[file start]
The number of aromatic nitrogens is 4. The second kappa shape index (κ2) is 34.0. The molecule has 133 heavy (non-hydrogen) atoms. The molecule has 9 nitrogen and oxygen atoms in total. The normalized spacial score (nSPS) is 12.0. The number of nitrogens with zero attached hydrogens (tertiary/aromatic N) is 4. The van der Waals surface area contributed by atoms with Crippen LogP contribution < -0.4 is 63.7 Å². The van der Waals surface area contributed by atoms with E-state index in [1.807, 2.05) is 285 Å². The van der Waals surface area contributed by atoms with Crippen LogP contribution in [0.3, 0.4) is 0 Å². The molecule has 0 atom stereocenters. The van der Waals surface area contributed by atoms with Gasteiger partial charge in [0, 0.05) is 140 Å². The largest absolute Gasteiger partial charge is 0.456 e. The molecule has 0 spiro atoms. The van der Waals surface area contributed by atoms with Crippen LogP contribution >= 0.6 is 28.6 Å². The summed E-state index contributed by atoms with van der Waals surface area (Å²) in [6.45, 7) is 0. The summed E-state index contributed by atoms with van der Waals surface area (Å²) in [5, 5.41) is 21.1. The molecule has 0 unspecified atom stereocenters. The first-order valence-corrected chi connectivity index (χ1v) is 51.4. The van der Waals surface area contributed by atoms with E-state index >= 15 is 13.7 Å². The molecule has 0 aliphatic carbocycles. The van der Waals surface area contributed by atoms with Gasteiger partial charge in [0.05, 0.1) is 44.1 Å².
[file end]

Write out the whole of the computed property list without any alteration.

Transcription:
The number of aromatic nitrogens is 4. The second kappa shape index (κ2) is 34.0. The molecule has 133 heavy (non-hydrogen) atoms. The molecule has 9 nitrogen and oxygen atoms in total. The normalized spacial score (nSPS) is 12.0. The number of nitrogens with zero attached hydrogens (tertiary/aromatic N) is 4. The van der Waals surface area contributed by atoms with Crippen LogP contribution < -0.4 is 63.7 Å². The van der Waals surface area contributed by atoms with E-state index in [1.807, 2.05) is 285 Å². The van der Waals surface area contributed by atoms with Crippen LogP contribution in [0.3, 0.4) is 0 Å². The molecule has 0 atom stereocenters. The van der Waals surface area contributed by atoms with Gasteiger partial charge in [0, 0.05) is 140 Å². The largest absolute Gasteiger partial charge is 0.456 e. The molecule has 0 spiro atoms. The van der Waals surface area contributed by atoms with Crippen LogP contribution >= 0.6 is 28.6 Å². The summed E-state index contributed by atoms with van der Waals surface area (Å²) in [6.45, 7) is 0. The summed E-state index contributed by atoms with van der Waals surface area (Å²) in [5, 5.41) is 21.1. The molecule has 0 unspecified atom stereocenters. The first-order valence-corrected chi connectivity index (χ1v) is 51.4. The van der Waals surface area contributed by atoms with E-state index >= 15 is 13.7 Å². The molecule has 0 aliphatic carbocycles. The van der Waals surface area contributed by atoms with Gasteiger partial charge in [0.05, 0.1) is 44.1 Å².